To summarize, we raised over $3.1 billion of equity through our $1 billion equity private placement in December 2017. A $1.4 billion IPO in February of 2018, which was 8 times oversubscribed and the upsized $725 million follow-on equity offering in November, which we are proud to say represented the largest primary first follow-on offering ever done by a REIT.

In 2018, VICI alone issued approximately 21% of our public REIT equity issued for the year. We entered into a $750 million equity distribution agreement or ATM Agreement in December, giving us an efficient tool to access equity if and when needed. We significantly strengthened our balance sheet, we reduced our leverage from 8.4 times debt to EBITDA at emergence to 4.2 times net debt to EBITDA at year-end, by refinancing nearly $2 billion of debt at lower interest rates and eliminating over $1.3 billion of debt.

Our outstanding debt at year-end was $4.1 billion with a weighted average interest rate of 4.97%. This includes the impact of the few interest rate swap transactions we entered into on January 3rd. These effectively fixed the LIBOR portion on $500 million under our term loan B facility at a weighted average interest rate of 2.38%.

Our debt is now approximately 98% fixed, providing certainty to our future interest expense. The weighted average maturity of our debt is approximately five years and we have no maturities until 2022. We increased our annualized dividend in June by 9.5% to $1.15 per share after only two quarters of being a dividend paying REIT. We ended the year with approximately $1.1 billion of cash in short-term investments and then unfunded $400 million revolver, providing us liquidity for future growth.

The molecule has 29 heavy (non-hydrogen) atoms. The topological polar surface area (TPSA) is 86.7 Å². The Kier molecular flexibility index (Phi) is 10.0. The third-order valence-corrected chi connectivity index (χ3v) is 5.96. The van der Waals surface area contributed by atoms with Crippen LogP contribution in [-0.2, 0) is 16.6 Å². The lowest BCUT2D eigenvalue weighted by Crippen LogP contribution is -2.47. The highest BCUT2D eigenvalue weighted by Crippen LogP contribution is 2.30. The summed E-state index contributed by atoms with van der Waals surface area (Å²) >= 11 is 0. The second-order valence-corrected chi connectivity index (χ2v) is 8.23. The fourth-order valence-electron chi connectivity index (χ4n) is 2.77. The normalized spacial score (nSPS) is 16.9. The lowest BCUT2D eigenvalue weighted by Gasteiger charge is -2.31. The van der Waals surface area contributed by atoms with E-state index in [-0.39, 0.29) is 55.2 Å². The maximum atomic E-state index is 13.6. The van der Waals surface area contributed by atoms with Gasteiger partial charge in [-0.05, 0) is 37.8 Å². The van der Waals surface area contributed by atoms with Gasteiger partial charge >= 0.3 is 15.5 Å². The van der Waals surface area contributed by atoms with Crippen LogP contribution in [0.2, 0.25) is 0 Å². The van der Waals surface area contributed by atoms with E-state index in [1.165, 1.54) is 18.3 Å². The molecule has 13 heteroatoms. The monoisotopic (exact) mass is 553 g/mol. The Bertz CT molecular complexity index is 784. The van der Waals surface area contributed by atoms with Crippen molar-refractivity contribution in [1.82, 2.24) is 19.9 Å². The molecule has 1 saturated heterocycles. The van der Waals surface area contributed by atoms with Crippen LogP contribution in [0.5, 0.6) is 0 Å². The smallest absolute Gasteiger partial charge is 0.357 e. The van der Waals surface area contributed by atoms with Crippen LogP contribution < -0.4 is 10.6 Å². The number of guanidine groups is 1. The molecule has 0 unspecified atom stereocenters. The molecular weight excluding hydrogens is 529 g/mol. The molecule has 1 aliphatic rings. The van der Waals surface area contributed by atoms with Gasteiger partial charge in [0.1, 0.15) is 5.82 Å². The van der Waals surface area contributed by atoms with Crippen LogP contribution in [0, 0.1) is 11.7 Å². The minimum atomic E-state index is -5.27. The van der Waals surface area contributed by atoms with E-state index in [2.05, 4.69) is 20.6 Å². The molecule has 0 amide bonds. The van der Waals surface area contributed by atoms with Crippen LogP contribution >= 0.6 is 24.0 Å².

In terms of our financial results, yesterday we reported AFFO of $139.9 million or $0.36 per share for the fourth quarter, bringing the full year 2018 AFFO to $525.6 million or $1.43 per share, in line with our 2018 guidance. Our earnings for the quarter reflect revenue of $226 million which was comprised of $218.5 million from a real property business, and $7.5 million from a golf business. Real property business revenue was comprised of $187.3 million of income from direct financing leases, $11.3 million of income from operating leases and $19.9 million of property taxes paid by our tenants.

Our fourth quarter revenue includes $6.3 million of non-cash direct financing lease adjustments. As you may have noted, the $6.3 million adjustment is substantially lower from prior quarters as a result of the lease modifications which were effective as of November 1st, 2018. On the expense side, our general and administrative costs were $4.3 million for the quarter, this is lower than our previously stated run rate of approximately $6 million per quarter as a result of a one-time adjustment related to a true-up of certain gross receipt and franchise taxes incurred at the state and local level.